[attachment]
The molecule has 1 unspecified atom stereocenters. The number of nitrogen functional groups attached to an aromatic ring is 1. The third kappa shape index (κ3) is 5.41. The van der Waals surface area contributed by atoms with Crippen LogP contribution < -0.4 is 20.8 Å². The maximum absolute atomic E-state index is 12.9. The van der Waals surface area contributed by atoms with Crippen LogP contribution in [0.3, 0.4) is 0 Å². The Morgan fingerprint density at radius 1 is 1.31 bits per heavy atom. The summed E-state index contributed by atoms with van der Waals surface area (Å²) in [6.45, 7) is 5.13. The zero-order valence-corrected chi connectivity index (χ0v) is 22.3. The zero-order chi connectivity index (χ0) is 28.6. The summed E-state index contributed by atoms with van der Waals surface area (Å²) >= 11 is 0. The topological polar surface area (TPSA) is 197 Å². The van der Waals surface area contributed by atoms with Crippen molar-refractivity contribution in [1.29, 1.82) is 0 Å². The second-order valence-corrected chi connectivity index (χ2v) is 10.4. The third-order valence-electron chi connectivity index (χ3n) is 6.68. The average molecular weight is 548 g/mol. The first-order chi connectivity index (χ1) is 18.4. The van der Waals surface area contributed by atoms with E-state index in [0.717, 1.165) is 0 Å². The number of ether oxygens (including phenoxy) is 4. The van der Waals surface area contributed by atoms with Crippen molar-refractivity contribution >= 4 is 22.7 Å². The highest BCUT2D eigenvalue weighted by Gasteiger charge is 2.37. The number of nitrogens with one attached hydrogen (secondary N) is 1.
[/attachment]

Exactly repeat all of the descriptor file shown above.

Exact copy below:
The molecule has 1 unspecified atom stereocenters. The number of nitrogen functional groups attached to an aromatic ring is 1. The third kappa shape index (κ3) is 5.41. The van der Waals surface area contributed by atoms with Crippen LogP contribution < -0.4 is 20.8 Å². The maximum absolute atomic E-state index is 12.9. The van der Waals surface area contributed by atoms with Crippen LogP contribution in [0.3, 0.4) is 0 Å². The Morgan fingerprint density at radius 1 is 1.31 bits per heavy atom. The summed E-state index contributed by atoms with van der Waals surface area (Å²) in [6.45, 7) is 5.13. The zero-order valence-corrected chi connectivity index (χ0v) is 22.3. The zero-order chi connectivity index (χ0) is 28.6. The summed E-state index contributed by atoms with van der Waals surface area (Å²) >= 11 is 0. The topological polar surface area (TPSA) is 197 Å². The van der Waals surface area contributed by atoms with Crippen molar-refractivity contribution in [1.29, 1.82) is 0 Å². The second-order valence-corrected chi connectivity index (χ2v) is 10.4. The third-order valence-electron chi connectivity index (χ3n) is 6.68. The average molecular weight is 548 g/mol. The first-order chi connectivity index (χ1) is 18.4. The van der Waals surface area contributed by atoms with E-state index in [0.717, 1.165) is 0 Å². The number of ether oxygens (including phenoxy) is 4. The van der Waals surface area contributed by atoms with Crippen molar-refractivity contribution >= 4 is 22.7 Å². The highest BCUT2D eigenvalue weighted by Gasteiger charge is 2.37. The number of nitrogens with one attached hydrogen (secondary N) is 1.